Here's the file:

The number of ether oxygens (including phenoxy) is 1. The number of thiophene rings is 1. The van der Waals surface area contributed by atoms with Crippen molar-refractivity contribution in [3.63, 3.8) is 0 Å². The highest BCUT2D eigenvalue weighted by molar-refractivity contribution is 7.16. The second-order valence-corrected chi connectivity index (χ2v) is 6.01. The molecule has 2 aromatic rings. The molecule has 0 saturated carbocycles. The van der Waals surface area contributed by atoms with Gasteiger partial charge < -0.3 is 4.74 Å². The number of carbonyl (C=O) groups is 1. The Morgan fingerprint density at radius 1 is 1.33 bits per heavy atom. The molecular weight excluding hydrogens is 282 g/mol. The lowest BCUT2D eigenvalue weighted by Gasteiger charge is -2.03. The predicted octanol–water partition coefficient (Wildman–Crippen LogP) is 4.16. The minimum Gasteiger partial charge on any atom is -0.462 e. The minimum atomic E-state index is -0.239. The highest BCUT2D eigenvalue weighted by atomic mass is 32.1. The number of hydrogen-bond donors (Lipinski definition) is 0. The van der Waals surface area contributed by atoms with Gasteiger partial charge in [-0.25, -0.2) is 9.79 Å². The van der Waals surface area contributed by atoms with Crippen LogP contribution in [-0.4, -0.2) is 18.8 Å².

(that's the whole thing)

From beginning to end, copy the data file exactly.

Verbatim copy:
The number of ether oxygens (including phenoxy) is 1. The number of thiophene rings is 1. The van der Waals surface area contributed by atoms with Crippen molar-refractivity contribution in [3.63, 3.8) is 0 Å². The highest BCUT2D eigenvalue weighted by molar-refractivity contribution is 7.16. The second-order valence-corrected chi connectivity index (χ2v) is 6.01. The molecule has 2 aromatic rings. The molecule has 0 saturated carbocycles. The van der Waals surface area contributed by atoms with Gasteiger partial charge < -0.3 is 4.74 Å². The number of carbonyl (C=O) groups is 1. The Morgan fingerprint density at radius 1 is 1.33 bits per heavy atom. The molecular weight excluding hydrogens is 282 g/mol. The lowest BCUT2D eigenvalue weighted by Gasteiger charge is -2.03. The predicted octanol–water partition coefficient (Wildman–Crippen LogP) is 4.16. The minimum Gasteiger partial charge on any atom is -0.462 e. The minimum atomic E-state index is -0.239. The highest BCUT2D eigenvalue weighted by atomic mass is 32.1. The number of hydrogen-bond donors (Lipinski definition) is 0. The van der Waals surface area contributed by atoms with Gasteiger partial charge in [-0.25, -0.2) is 9.79 Å². The van der Waals surface area contributed by atoms with Crippen LogP contribution in [-0.4, -0.2) is 18.8 Å².